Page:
A solar power system is more than just a few fancy panels attached to your roof or set up in a sunny position on your property. One of the most important components to your solar power system is the inverter.
A solar inverter, or sometimes solar converter or a PV inverter, converts the variable DC output of a PV (photovoltaic) solar panel into an AC current that can be used by a commercial power grid or by can be fed back into your own off grid network.
How do Inverters work?
In simple English a solar inverter works in this way:
- The sun shines down onto your solar panels. Your solar panels are cells that are made of semiconductor layers of crystalline silicon or gallium arsenide. These layers are a combination of both positive and negative layers, and they are connected through a junction.
- The semiconductor material absorbs the sunlight and transfers the light’s energy to the PV cell. This energy knocks electrons loose, and they move from one layer to the other, thereby producing an electrical current. This is a direct current (DC).
- This energy is then stored in a battery bank for later use or sent directly to an inverter, depending on your set up and type of system.
In order to use this generated energy within a residential setting, the energy needs to be converted from DC power to AC power as all home appliances require an AC power supply. This is where you need an inverter.
The inverter takes the DC energy and runs it through a transformer. The inverter runs the DC energy through two or more transistors that are rapidly turned on and off and feed two different sides of the transformer. This in turn creates AC power which you can then use, store or send back to the power grid.
Types of Inverters
There are generally three broad types of solar inverters available for your system:
- Stand Alone Inverters
- Grid Tie Inverters; and / or
- Battery Backup Inverters
Each type of inverter has a specialised function and it is important to have the right type of inverter for your system to get maximum benefit from your investment.
Stand Alone Inverters: These are used in systems where the inverter needs to draw DC energy from batteries that get charged by the photovoltaic arrays (solar panels). Quite often, stand-alone inverters will also incorporate integral battery charges which can refill the battery from an AC source.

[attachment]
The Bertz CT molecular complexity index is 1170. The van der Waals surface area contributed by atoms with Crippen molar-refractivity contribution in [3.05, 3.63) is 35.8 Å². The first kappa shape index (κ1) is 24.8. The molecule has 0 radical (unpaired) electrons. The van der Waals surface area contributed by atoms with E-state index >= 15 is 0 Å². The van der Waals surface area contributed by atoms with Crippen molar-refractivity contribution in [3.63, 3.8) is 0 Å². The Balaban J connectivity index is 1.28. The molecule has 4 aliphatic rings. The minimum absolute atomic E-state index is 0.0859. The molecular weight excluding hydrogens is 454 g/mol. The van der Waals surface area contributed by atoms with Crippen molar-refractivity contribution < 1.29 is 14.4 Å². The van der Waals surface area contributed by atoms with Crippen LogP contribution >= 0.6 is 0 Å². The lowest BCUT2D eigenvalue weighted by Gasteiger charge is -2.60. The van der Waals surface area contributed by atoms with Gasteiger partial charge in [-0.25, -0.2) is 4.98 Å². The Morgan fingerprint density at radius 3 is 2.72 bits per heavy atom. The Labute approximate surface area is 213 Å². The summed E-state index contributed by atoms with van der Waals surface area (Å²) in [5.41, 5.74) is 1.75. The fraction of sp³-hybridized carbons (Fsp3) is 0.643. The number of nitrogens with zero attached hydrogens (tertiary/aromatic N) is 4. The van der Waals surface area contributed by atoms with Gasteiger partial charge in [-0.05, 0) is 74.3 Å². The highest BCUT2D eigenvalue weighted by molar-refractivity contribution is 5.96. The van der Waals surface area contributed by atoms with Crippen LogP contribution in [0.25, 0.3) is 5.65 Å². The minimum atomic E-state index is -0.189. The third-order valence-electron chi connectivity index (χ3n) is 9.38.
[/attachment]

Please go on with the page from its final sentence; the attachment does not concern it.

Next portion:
Grid Tie Inverters: These are designed to shut down automatically upon any loss of power from your power company supply. This is for safety reasons. If you have a Grid Tie Inverter you will have no backup power if there is a power cut from your power supplier (ie Vector, Meridian, Genesis, etc)
Battery Backup Inverters: These inverters are designed to draw energy from a battery. They manage the battery charge via an on board charger, and then send any excess energy back to the power grid.
What are the Advantages and Disadvantages of having a Solar Inverter?
Without an inverter it is impossible to create the right type of energy to be used in your home with your appliances so the biggest advantage to having an inverter is being able to run your home as if you were still connected to the national grid.
We categorised inverters (above) into three generic types – however within these types you can also choose centralized string inverters, micro inverters or power optimisers. What are these? Centralized string inverters are the most common technology option for rooftop solar panel systems however micro and power optimizers have gained popularity in recent years.
Advantages of Centralised, Micro and Power Optimiser Inverters:
- If you are looking for the most affordable option – you need a centralised string inverter. They function best if you have your solar panels installed on your roof.
- If your solar panels are installed on a shaded part of your roof, or you have many angles to your roof and the panels are spread out across the angles then a micro inverter or power optimizer will give you the best results.
- Micro Inverters and power optimizers are more efficient than a centralised string inverter and if you have either of these types installed then you will receive slightly higher amounts of energy from your system than if you have a centralised string inverter.
- If one of your solar panels in your system is underperforming, a Micro Inverter or a Power Optimiser device will ensure that your system still produces a substantial amount of power. If one panel fails, the others will still continue to produce electricity IF you have a Micro Inverter or Power Optimiser Inverter installed.
- Because Micro Inverters and Power Optimisers are both relatively new technology, they also have the ability to allow you to monitor the performance of individual solar panels, through your smartphone or via a web portal.
- They typically come with longer warranties than string inverters – up to 25 years when they are integrated with solar panels. String inverters are usually warrantied for 10 years and will typically remain operational for about 15 years before needing to be replaced.
Disadvantages of Centralised, Micro and Power Optimiser Inverters:
The potential disadvantages of micro-inverters and power optimizers have to do with maintenance and reliability, rather than how well the devices convert DC electricity to AC.
- With a central string inverter, you can experience a substantial drop in overall system power generation if a single panel stops producing power.
- Both Micro Inverters and Power Optimisers have higher costswhen compared to centralised string inverters, because they require more pieces of equipment.
- With micro-inverter and power optimizer systems, all or most of the critical equipment sits on the roof through rain, snow and heat. By comparison, string inverters are generally located off the roof.